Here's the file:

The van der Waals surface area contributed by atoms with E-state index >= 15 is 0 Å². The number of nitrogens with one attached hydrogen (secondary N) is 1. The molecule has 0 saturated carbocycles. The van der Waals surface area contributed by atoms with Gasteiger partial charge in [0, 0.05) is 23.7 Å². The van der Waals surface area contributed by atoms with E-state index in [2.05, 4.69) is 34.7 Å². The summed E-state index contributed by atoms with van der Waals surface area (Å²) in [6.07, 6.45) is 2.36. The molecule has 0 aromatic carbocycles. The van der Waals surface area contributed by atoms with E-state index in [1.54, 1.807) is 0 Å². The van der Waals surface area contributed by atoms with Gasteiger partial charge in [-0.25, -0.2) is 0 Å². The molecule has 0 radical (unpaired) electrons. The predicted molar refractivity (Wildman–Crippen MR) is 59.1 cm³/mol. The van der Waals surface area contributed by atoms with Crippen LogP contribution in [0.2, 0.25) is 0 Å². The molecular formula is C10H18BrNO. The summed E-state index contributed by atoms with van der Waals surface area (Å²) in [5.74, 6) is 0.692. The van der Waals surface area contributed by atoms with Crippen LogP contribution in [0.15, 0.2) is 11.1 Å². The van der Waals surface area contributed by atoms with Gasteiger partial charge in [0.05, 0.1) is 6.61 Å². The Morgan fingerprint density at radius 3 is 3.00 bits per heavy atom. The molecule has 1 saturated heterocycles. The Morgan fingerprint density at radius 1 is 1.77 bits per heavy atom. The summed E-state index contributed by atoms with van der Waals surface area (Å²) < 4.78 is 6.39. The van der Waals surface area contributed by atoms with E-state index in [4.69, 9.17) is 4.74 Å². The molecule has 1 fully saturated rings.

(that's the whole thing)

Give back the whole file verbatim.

The van der Waals surface area contributed by atoms with E-state index >= 15 is 0 Å². The number of nitrogens with one attached hydrogen (secondary N) is 1. The molecule has 0 saturated carbocycles. The van der Waals surface area contributed by atoms with Gasteiger partial charge in [0, 0.05) is 23.7 Å². The van der Waals surface area contributed by atoms with E-state index in [2.05, 4.69) is 34.7 Å². The summed E-state index contributed by atoms with van der Waals surface area (Å²) in [6.07, 6.45) is 2.36. The molecule has 0 aromatic carbocycles. The van der Waals surface area contributed by atoms with E-state index in [1.54, 1.807) is 0 Å². The van der Waals surface area contributed by atoms with Gasteiger partial charge in [-0.25, -0.2) is 0 Å². The molecule has 0 radical (unpaired) electrons. The predicted molar refractivity (Wildman–Crippen MR) is 59.1 cm³/mol. The van der Waals surface area contributed by atoms with Crippen LogP contribution in [0.2, 0.25) is 0 Å². The molecular formula is C10H18BrNO. The summed E-state index contributed by atoms with van der Waals surface area (Å²) in [5.74, 6) is 0.692. The van der Waals surface area contributed by atoms with Crippen LogP contribution in [0.15, 0.2) is 11.1 Å². The van der Waals surface area contributed by atoms with Gasteiger partial charge in [0.05, 0.1) is 6.61 Å². The Morgan fingerprint density at radius 3 is 3.00 bits per heavy atom. The molecule has 1 saturated heterocycles. The Morgan fingerprint density at radius 1 is 1.77 bits per heavy atom. The summed E-state index contributed by atoms with van der Waals surface area (Å²) < 4.78 is 6.39. The van der Waals surface area contributed by atoms with E-state index in [4.69, 9.17) is 4.74 Å². The molecule has 1 fully saturated rings.